Recently, team member Kris Thompson wrote about how Coaching Works Best in a “Loop”.
His point was “Get ahead of your client through learning and experience so you can ‘lead the way’ more powerfully and authentically”.
But it wasn’t more than 24 hours after he shared his message…
…when another coach commented “You mean TEACHING works best in a loop. A Coach doesn’t teach”:
And I thought “Oh no. Here we go.”
(See my response to this comment at the end of the email.)
Dogma permeates the coaching community.
“Don’t tell. Ask.”
“Don’t look to the past. Focus on the future.”
“Forget your own view. The client’s view is all that matters.”
And on and on.
And “A Coach doesn’t teach.” is no different.
Another righteous opinion…
…supported by coaching lore.
In fact, these cryptic commandments were chiseled long ago (Deep inside International Coach Federation’s ‘Coaching Competencies’ mythology):
- “The Coach cannot be the most significant voice in the relationship.”
- “The Coach cannot use a ‘telling methodology’.”
This comes pretty close to saying that teaching, telling, or advising…
…is a blatant NO NO.
And THAT’S from the world-recognized authority in personal and professional coaching!
A basic precept of the ICF ‘worldview of coaching’…
…is that you don’t give advice… PERIOD.
A basic precept of the ICF ‘worldview of coaching’…is that you don’t give advice… PERIOD.”
As a coach, you don’t just ‘tell people stuff’.
You can’t just direct your client.
That’s called mentoring, consulting, or advising (or teaching)…
But TELLING your client the answers can be helpful!
If your client needs to know something important…
…then TELLING could change their life for the better.
What’s wrong with telling your client the best way to solve a problem?
Coaches argue that you can simply COACH your client to find those same answers themselves.
But what if your client can’t FIND the answer themselves?
Why waste your client’s time?
Why not just give them the answer NOW?
Why not allow your client to leverage your extensive experience and knowledge?
Why not make your coaching even more valuable?
- Your client might disagree.
- Your client could argue with your point.
- Your client might feel suppressed or bossed around.
- Your client can resist your directions.
- Your client may resent you for bringing up your opinion.
Every time you tell your client what to do… you compromise the coaching relationship.
You risk losing influence with your client…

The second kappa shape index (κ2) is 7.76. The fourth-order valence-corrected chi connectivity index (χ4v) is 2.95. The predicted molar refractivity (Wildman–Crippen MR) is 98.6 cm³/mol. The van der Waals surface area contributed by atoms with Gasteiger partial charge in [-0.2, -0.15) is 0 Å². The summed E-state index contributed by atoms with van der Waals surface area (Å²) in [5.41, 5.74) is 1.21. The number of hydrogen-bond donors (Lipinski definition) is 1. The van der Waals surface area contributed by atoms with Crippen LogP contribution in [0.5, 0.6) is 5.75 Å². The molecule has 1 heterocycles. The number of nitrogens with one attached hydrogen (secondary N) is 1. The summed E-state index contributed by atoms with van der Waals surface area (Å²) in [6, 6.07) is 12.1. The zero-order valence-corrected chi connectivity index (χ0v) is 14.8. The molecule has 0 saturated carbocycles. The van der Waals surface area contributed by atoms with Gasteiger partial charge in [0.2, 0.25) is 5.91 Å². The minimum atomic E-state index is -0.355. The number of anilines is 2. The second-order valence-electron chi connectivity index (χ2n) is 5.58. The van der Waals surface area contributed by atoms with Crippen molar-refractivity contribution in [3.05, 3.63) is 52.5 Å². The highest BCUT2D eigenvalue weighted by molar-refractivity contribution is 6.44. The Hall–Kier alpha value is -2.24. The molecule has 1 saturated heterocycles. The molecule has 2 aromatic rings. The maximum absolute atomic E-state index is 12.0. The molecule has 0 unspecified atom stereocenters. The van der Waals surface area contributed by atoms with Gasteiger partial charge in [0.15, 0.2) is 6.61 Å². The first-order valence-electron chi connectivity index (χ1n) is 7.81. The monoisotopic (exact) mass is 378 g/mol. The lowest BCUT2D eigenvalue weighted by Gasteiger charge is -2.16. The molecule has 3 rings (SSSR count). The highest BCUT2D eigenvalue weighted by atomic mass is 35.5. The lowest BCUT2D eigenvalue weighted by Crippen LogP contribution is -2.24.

…and you risk weakening the coaching relationship.
Your advice makes a WITHDRAWAL out of your client’s ‘emotional bank account’… even if it’s a small one.
Yes, some clients want you to be the ‘all knowing guru’.
They want you to tell them what to do, so they can do it.
But what about when you’re not around?
What about when your client has to take care of themselves?
The point of coaching isn’t to make your client DEPENDENT on all of your knowledge, experience, and answers.
That’s not empowerment.
That’s mothering, smothering, and potentially turning your client into a victim.
But sometimes you NEED to give your client advice…
…because the information is so critical, valuable, and essential…
…that it would be coaching MALPRACTICE to withhold it.
How can you advise your client in such a way where you’re still a coach?
How can you ‘teach’, and still empower your client?
Without the emotional withdrawal?
Without the resentment, resistance, and arguments?
Enter the Three Question Technique.
The Three Question Technique:
- helps your client feel heard.
- puts you on your client’s side.
- assures your advice is more accurate.
- gives the best chance of your client accepting your advice.
And here’s how it works…
Never give advice, or tell your client what to do…
…until you ask them THREE QUESTIONS about their issue, goal, or problem.
You can ask whatever questions you want, as long as those three questions help you understand more:
- about the problem or goal.
- about your clients perspective.
- about your client.
- about the barriers your client is facing.
- about why your client is bringing this up in the first place.
Get the idea?
You’re asking three questions to UNDERSTAND the problem, your client, and the situation…
…BEFORE you attempt to give advice about it…
…EVEN if you think you already KNOW ‘the answer’ without asking ANY questions whatsoever.
Those three questions make sure that your advice is in the ‘helpful ballpark’…
…that your client is READY for the advice you’re about to give.